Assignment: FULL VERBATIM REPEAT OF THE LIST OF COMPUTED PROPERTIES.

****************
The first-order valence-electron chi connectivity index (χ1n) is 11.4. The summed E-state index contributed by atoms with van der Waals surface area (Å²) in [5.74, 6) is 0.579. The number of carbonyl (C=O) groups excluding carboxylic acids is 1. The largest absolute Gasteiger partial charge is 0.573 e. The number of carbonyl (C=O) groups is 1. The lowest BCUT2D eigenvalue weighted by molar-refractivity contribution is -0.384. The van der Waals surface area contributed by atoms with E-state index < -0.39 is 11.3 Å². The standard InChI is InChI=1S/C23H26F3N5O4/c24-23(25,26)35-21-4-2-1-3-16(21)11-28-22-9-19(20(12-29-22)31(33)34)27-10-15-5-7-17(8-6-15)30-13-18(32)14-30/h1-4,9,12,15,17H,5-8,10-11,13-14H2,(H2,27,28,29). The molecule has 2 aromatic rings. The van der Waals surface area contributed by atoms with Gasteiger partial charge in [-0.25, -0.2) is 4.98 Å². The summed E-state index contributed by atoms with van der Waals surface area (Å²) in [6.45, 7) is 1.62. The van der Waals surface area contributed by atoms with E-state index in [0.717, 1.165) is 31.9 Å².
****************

The first-order valence-electron chi connectivity index (χ1n) is 11.4. The summed E-state index contributed by atoms with van der Waals surface area (Å²) in [5.74, 6) is 0.579. The number of carbonyl (C=O) groups excluding carboxylic acids is 1. The largest absolute Gasteiger partial charge is 0.573 e. The number of carbonyl (C=O) groups is 1. The lowest BCUT2D eigenvalue weighted by molar-refractivity contribution is -0.384. The van der Waals surface area contributed by atoms with E-state index < -0.39 is 11.3 Å². The standard InChI is InChI=1S/C23H26F3N5O4/c24-23(25,26)35-21-4-2-1-3-16(21)11-28-22-9-19(20(12-29-22)31(33)34)27-10-15-5-7-17(8-6-15)30-13-18(32)14-30/h1-4,9,12,15,17H,5-8,10-11,13-14H2,(H2,27,28,29). The molecule has 2 aromatic rings. The van der Waals surface area contributed by atoms with Gasteiger partial charge in [-0.25, -0.2) is 4.98 Å². The summed E-state index contributed by atoms with van der Waals surface area (Å²) in [6.45, 7) is 1.62. The van der Waals surface area contributed by atoms with E-state index in [0.717, 1.165) is 31.9 Å².